Senate Floor Statement Facebook's $16 Billion Stock Option Tax Deduction
Thursday, May 17, 2012
Mr. President, tomorrow will be a day in tax history – when Facebook goes public, it will get a $16 billion tax deduction, which is the largest tax deduction ever taken by any corporation exploiting the stock option tax loophole.
Facebook's recent filings in anticipation of its upcoming stock offering provide new facts about its plans to use stock option tax deductions, not only to help it avoid future taxes for years and years to come, but to get a refund of taxes it's already paid.
Facebook’s recent registration statement shows that, due to hundreds of millions of stock options handed out to its founders and top executives, it plans to claim stock option tax deductions worth a whopping $16 billion. That’s more than twice as much as estimates a few months ago, and many, many times larger than the stock option expenses shown on Facebook’s ledgers.
Facebook is a booming, successful company. Its securities filing boasts of double-digit increases in Facebook’s average revenue per user, citing a 32 percent increase in 2010, and another 25 percent increase in 2011, with “growth across all regions.” Despite trumpeting those revenue increases to investors, Facebook is planning at the same time to tell Uncle Sam it has no taxable income, offsetting its revenues with stock option tax deductions.
Facebook’s $16 billion stock option tax deduction is so huge, it will enable Facebook to claim a $500 million refund of taxes paid over the prior two years and wipe out this year’s tax bill. The company says it will also use its deduction to create a “net operating loss” that can be used to eliminate its profits and its taxes for up to 20 years into the future.
As with so much of our tax code, it’s not the law-breaking that shocks the conscience, it’s the stuff that’s allowed. For years, my Permanent Subcommittee on Investigations has identified this stock option tax loophole and tried to explain its cost, its unfairness, and why the loophole should be closed. Facebook’s $16 billion tax deduction brings the issue into sharp focus.
This profitable corporation will stop paying any federal corporate income taxes, simply because it gave hundreds of millions of stock options to its executives. It will go from a corporate citizen that paid its taxes, to one that not only pays no taxes to Uncle Sam on its profits, but gets a tax refund.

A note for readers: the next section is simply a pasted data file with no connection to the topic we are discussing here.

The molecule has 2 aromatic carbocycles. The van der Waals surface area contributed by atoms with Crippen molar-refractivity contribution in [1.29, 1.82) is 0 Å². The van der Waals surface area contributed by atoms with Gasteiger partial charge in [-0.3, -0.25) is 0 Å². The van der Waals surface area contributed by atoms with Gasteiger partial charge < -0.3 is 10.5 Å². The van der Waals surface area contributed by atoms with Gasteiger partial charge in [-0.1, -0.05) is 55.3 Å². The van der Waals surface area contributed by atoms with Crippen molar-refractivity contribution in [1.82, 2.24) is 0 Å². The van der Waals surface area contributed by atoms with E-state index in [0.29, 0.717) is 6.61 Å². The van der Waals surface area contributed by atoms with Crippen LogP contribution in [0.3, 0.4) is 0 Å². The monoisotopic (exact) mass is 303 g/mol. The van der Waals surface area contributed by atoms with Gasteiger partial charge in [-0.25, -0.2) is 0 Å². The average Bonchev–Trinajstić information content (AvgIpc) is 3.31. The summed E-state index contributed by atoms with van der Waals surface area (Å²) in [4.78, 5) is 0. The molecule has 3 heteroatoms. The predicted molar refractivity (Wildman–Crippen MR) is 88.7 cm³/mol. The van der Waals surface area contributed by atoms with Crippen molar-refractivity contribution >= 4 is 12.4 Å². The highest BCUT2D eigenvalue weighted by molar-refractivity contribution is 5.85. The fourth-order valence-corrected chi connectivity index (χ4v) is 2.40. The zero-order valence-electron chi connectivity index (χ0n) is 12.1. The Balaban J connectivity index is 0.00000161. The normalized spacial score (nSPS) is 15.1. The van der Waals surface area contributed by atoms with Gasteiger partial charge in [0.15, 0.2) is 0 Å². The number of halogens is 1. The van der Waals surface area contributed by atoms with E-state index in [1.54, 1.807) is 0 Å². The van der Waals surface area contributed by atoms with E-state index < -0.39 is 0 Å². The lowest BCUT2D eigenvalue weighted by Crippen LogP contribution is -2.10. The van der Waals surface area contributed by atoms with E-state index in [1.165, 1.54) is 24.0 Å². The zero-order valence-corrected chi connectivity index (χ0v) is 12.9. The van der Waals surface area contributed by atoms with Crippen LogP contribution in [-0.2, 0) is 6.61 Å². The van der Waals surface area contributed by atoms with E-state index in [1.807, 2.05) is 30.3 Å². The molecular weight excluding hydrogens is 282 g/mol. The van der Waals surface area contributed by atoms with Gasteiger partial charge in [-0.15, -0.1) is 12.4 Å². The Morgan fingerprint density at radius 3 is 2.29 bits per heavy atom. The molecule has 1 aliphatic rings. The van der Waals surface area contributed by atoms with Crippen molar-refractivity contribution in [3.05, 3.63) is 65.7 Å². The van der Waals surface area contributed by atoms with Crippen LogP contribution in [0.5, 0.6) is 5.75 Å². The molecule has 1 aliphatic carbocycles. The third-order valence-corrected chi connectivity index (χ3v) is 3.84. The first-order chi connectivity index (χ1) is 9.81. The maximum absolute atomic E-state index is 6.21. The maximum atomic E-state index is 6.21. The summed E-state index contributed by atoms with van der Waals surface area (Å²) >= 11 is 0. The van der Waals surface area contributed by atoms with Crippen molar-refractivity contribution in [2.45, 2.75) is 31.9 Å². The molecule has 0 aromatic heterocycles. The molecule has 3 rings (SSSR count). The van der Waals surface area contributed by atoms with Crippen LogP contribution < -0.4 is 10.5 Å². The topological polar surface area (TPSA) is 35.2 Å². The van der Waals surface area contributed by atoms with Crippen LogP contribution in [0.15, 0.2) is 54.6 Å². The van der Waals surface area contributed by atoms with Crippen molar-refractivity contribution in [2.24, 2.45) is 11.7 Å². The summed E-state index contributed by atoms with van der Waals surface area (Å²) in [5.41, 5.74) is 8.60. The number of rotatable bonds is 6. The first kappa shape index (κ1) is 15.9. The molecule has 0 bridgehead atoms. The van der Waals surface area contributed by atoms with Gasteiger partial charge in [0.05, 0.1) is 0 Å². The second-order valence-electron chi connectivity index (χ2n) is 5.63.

Some Facebook defenders claim the company’s nonpayment of taxes is offset by the taxes paid by its executives. But first of all, Facebook demands and receives government services that its executives don’t – from patent protection to cybersecurity to trade enforcement. Second, the fact that executives pay taxes doesn’t mean corporations shouldn’t pay taxes. Facebook should be paying its fair share, and it’s only through a tax loophole that it won’t be. Adding insult to injury is that one of its founders recently renounced his U.S. citizenship just to avoid paying his taxes.
Facebook is an American success story. Its ability to use a stock option loophole to zero out its U.S. tax bill, despite ample profits, makes no sense. It also isn’t fair to the rest of American taxpayers who will have to pay more because Facebook pays nothing.
In these tough economic times, Congress needs to make choices about where to spend taxpayer dollars. The stock option tax deduction, as demonstrated by Facebook, fuels excessive executive pay, shifts the tax burden from corporations to other taxpayers, and enables profitable corporations to get out of paying a dime toward the country that helped make their success possible.
What could our nation do with the billions of dollars it will lose when Facebook uses the stock-option loophole? Well, we could reduce the federal deficit. Or we could pay for programs to help kids go to college, or programs that protect our seniors and veterans, put cops on the beat, or teachers in classrooms.
The stock-option loophole should have been closed long before Facebook’s stock option bonanza. But surely the case of Facebook illustrates to the Senate, to the Congress, and to the American people why we should close this loophole. If Congress were to enact the Levin-Sherrod Brown bill, S. 1375, it would close an unjustified corporate tax loophole that boosts executive pay at the expense of everybody else.
Mr. President, I thank the Chair and yield the floor.